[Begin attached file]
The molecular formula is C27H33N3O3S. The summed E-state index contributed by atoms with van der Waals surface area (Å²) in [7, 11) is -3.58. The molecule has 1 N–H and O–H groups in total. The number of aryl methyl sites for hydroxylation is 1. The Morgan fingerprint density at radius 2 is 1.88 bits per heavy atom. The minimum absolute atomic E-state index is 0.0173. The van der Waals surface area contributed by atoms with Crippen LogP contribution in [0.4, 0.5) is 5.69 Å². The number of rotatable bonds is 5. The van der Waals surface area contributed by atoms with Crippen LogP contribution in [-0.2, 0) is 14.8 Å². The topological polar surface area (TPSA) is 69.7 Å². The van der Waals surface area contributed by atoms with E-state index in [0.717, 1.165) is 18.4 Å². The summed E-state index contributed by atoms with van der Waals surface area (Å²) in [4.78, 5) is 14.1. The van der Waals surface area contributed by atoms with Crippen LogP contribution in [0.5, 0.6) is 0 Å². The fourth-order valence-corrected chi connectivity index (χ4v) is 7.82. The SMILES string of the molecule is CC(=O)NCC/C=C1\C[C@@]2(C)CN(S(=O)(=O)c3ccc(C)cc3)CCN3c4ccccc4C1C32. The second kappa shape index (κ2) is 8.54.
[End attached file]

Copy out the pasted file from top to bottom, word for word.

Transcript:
The molecular formula is C27H33N3O3S. The summed E-state index contributed by atoms with van der Waals surface area (Å²) in [7, 11) is -3.58. The molecule has 1 N–H and O–H groups in total. The number of aryl methyl sites for hydroxylation is 1. The Morgan fingerprint density at radius 2 is 1.88 bits per heavy atom. The minimum absolute atomic E-state index is 0.0173. The van der Waals surface area contributed by atoms with Crippen LogP contribution in [0.4, 0.5) is 5.69 Å². The number of rotatable bonds is 5. The van der Waals surface area contributed by atoms with Crippen LogP contribution in [-0.2, 0) is 14.8 Å². The topological polar surface area (TPSA) is 69.7 Å². The van der Waals surface area contributed by atoms with E-state index in [0.717, 1.165) is 18.4 Å². The summed E-state index contributed by atoms with van der Waals surface area (Å²) in [4.78, 5) is 14.1. The van der Waals surface area contributed by atoms with Crippen LogP contribution in [0.5, 0.6) is 0 Å². The fourth-order valence-corrected chi connectivity index (χ4v) is 7.82. The SMILES string of the molecule is CC(=O)NCC/C=C1\C[C@@]2(C)CN(S(=O)(=O)c3ccc(C)cc3)CCN3c4ccccc4C1C32. The second kappa shape index (κ2) is 8.54.